The basics of RNA virus replication
Our research focuses on the molecular biology of RNA viruses with a positive-sense genome (+RNA viruses), which constitute the largest group of RNA viruses. The RNA virus world includes many human pathogens that are either familiar or ‘emerging’. The latter often involves transfer from an animal reservoir (so-called zoonotic infections), as in the case of the SARS- and MERS-coronaviruses, Chikungunya virus, and Zika virus, which are currently being studied in our lab. We are analyzing the replicative enzymes of these viruses, study how they modify the infrastructure and physiology of the infected cell, and investigate their interactions with the host’s immune system, which are often aimed avoiding or disrupting antiviral responses.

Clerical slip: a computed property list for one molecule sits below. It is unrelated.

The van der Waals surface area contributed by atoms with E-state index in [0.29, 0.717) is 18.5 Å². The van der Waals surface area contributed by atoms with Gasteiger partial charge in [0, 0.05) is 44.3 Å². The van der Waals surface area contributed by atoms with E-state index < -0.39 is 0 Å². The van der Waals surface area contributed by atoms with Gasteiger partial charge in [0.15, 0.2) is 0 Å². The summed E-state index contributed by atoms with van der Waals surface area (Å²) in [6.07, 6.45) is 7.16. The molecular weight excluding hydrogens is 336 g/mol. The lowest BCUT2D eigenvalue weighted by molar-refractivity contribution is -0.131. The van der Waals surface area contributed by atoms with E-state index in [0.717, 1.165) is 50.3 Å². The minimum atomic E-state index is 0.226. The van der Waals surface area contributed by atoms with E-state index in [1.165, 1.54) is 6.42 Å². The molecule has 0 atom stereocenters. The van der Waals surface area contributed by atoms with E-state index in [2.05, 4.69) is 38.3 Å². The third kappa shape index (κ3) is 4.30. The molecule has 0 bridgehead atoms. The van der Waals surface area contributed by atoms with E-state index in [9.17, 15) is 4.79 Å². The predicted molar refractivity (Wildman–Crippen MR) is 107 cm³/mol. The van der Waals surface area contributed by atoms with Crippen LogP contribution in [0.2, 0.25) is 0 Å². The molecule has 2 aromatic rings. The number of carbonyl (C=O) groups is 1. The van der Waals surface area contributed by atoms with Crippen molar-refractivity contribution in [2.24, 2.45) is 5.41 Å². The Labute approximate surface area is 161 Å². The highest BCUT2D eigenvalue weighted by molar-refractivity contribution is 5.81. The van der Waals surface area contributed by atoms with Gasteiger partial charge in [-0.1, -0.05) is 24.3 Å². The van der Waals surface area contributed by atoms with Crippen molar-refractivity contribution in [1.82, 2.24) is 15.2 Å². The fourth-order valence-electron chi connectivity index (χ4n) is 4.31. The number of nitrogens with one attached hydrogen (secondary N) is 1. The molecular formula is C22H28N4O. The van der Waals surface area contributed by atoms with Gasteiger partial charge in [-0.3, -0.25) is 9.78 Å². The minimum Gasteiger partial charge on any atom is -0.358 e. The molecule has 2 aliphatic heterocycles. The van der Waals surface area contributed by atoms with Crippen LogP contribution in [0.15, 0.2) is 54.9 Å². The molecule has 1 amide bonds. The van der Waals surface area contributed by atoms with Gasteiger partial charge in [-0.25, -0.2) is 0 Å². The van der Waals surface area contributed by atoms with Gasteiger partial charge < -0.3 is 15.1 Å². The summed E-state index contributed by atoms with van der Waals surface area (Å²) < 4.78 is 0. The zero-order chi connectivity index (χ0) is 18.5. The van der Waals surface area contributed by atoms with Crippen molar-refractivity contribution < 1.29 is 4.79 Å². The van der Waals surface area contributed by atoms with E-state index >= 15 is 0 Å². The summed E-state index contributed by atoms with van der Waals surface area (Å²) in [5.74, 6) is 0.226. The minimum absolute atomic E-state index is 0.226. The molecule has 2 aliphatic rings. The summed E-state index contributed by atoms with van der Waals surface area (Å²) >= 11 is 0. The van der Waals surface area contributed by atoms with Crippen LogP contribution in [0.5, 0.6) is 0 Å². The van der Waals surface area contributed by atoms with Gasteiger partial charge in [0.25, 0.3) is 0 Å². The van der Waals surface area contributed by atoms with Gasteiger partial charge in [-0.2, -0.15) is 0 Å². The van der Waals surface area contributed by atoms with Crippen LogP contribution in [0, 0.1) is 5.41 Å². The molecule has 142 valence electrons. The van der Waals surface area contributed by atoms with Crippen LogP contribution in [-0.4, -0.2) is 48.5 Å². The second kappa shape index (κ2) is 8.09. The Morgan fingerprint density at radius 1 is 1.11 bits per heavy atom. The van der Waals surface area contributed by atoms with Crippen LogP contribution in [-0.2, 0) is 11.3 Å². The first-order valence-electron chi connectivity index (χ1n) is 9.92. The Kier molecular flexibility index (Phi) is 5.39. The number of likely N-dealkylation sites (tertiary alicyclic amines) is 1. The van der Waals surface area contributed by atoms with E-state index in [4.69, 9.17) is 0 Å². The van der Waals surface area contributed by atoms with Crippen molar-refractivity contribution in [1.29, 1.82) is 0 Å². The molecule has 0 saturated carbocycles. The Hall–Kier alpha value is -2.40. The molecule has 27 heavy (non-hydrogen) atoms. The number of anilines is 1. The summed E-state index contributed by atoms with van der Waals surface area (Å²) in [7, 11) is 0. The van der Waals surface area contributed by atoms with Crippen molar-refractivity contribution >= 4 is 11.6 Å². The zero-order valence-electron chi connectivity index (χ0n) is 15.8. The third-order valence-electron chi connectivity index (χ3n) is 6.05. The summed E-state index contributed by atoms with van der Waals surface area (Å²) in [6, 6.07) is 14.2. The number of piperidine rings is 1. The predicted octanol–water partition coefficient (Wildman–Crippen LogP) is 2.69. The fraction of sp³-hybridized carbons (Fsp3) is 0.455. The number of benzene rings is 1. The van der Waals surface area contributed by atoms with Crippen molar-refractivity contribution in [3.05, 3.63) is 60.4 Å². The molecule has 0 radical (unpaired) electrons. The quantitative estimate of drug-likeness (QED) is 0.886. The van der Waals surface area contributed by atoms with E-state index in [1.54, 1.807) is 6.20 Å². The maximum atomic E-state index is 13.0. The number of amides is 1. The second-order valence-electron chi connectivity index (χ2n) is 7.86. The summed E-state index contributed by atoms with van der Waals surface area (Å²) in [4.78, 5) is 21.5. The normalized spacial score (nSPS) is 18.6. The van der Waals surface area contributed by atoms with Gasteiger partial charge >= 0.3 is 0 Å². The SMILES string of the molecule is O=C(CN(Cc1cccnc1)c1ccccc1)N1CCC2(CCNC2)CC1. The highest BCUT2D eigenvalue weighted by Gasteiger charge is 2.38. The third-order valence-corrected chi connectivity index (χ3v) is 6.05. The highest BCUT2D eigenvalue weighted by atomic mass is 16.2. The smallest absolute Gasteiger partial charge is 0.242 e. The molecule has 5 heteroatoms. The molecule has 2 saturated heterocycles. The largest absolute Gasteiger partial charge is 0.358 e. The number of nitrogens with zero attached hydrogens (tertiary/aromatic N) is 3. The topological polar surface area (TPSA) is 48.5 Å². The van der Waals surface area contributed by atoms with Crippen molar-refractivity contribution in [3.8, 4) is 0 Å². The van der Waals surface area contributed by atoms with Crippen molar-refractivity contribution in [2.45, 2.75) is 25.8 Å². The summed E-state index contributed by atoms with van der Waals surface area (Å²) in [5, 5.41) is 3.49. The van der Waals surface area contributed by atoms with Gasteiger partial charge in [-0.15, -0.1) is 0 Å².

Developing novel antiviral strategies
Due to their high mutation rate and rapid evolution, RNA viruses can readily escape host immunity or antiviral therapy. This challenging feature must be taken into account when developing antiviral strategies, such as vaccination or drug treatment. Furthermore, in the context of vaccine development, we investigate how immunity can be elicited by modifying viral genomes or using them as expression platform. In doing so, our research aims to provide knowledge and prototypes that will improve our preparedness for future virus outbreaks.
- Molecular biology of +RNA virus replication (Bredenbeek, Gorbalenya, van Hemert, Snijder)
- Ultrastructure and function of viral replication complexes (Bárcena, Kikkert, Snijder)
- Innate immunity and innate immune evasion (Kikkert)
- Vaccine development (Bredenbeek, Kikkert, Snijder)
- Antiviral drug development (van Hemert, Snijder)